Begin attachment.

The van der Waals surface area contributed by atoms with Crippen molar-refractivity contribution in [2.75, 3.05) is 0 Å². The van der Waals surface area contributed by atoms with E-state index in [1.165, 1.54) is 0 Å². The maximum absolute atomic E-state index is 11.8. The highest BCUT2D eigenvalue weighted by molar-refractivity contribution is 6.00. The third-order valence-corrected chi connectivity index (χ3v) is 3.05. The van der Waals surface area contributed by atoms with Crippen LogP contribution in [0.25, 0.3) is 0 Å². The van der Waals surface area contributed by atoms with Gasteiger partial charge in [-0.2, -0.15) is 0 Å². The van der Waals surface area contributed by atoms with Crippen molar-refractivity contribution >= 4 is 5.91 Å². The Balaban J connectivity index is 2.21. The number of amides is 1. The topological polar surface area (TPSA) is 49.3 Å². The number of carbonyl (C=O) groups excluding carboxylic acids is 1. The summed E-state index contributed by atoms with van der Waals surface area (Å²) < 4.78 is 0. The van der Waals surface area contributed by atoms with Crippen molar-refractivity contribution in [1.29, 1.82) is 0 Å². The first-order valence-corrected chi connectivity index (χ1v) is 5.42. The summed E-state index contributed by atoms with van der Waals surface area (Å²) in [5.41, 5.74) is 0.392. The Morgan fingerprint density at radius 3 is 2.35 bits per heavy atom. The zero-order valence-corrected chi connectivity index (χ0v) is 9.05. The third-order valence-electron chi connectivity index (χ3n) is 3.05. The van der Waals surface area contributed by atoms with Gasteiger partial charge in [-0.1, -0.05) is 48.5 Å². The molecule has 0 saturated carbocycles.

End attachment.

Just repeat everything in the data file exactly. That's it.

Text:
The van der Waals surface area contributed by atoms with Crippen molar-refractivity contribution in [2.75, 3.05) is 0 Å². The van der Waals surface area contributed by atoms with E-state index in [1.165, 1.54) is 0 Å². The maximum absolute atomic E-state index is 11.8. The highest BCUT2D eigenvalue weighted by molar-refractivity contribution is 6.00. The third-order valence-corrected chi connectivity index (χ3v) is 3.05. The van der Waals surface area contributed by atoms with Crippen LogP contribution in [0.25, 0.3) is 0 Å². The van der Waals surface area contributed by atoms with Gasteiger partial charge in [-0.2, -0.15) is 0 Å². The van der Waals surface area contributed by atoms with Crippen molar-refractivity contribution >= 4 is 5.91 Å². The Balaban J connectivity index is 2.21. The number of amides is 1. The topological polar surface area (TPSA) is 49.3 Å². The number of carbonyl (C=O) groups excluding carboxylic acids is 1. The summed E-state index contributed by atoms with van der Waals surface area (Å²) < 4.78 is 0. The van der Waals surface area contributed by atoms with Crippen molar-refractivity contribution in [1.29, 1.82) is 0 Å². The first-order valence-corrected chi connectivity index (χ1v) is 5.42. The summed E-state index contributed by atoms with van der Waals surface area (Å²) in [5.41, 5.74) is 0.392. The Morgan fingerprint density at radius 3 is 2.35 bits per heavy atom. The zero-order valence-corrected chi connectivity index (χ0v) is 9.05. The third-order valence-electron chi connectivity index (χ3n) is 3.05. The van der Waals surface area contributed by atoms with Gasteiger partial charge in [-0.1, -0.05) is 48.5 Å². The molecule has 0 saturated carbocycles.